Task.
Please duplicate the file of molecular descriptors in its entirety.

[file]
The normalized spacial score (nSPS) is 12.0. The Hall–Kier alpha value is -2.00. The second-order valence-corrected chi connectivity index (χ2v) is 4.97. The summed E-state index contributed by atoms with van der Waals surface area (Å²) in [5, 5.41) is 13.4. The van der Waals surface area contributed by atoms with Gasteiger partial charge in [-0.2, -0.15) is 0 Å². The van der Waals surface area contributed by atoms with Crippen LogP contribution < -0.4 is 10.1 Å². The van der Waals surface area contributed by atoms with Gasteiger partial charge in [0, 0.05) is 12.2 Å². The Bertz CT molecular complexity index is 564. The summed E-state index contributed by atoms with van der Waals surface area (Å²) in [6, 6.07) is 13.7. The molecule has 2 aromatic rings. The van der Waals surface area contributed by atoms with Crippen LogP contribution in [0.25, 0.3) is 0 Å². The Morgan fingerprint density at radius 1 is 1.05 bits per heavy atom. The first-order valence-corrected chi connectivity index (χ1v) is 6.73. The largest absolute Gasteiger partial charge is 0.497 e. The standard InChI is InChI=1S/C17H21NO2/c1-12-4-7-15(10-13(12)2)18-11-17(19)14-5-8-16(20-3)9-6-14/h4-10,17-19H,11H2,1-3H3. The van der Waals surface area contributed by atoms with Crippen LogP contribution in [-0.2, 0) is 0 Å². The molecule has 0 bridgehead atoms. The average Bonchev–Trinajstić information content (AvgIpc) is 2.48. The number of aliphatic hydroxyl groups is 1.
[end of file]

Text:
The normalized spacial score (nSPS) is 12.0. The Hall–Kier alpha value is -2.00. The second-order valence-corrected chi connectivity index (χ2v) is 4.97. The summed E-state index contributed by atoms with van der Waals surface area (Å²) in [5, 5.41) is 13.4. The van der Waals surface area contributed by atoms with Gasteiger partial charge in [-0.2, -0.15) is 0 Å². The van der Waals surface area contributed by atoms with Crippen LogP contribution < -0.4 is 10.1 Å². The van der Waals surface area contributed by atoms with Gasteiger partial charge in [0, 0.05) is 12.2 Å². The Bertz CT molecular complexity index is 564. The summed E-state index contributed by atoms with van der Waals surface area (Å²) in [6, 6.07) is 13.7. The molecule has 2 aromatic rings. The van der Waals surface area contributed by atoms with Crippen LogP contribution in [0.25, 0.3) is 0 Å². The Morgan fingerprint density at radius 1 is 1.05 bits per heavy atom. The first-order valence-corrected chi connectivity index (χ1v) is 6.73. The largest absolute Gasteiger partial charge is 0.497 e. The standard InChI is InChI=1S/C17H21NO2/c1-12-4-7-15(10-13(12)2)18-11-17(19)14-5-8-16(20-3)9-6-14/h4-10,17-19H,11H2,1-3H3. The van der Waals surface area contributed by atoms with Crippen LogP contribution in [-0.2, 0) is 0 Å². The molecule has 0 bridgehead atoms. The average Bonchev–Trinajstić information content (AvgIpc) is 2.48. The number of aliphatic hydroxyl groups is 1.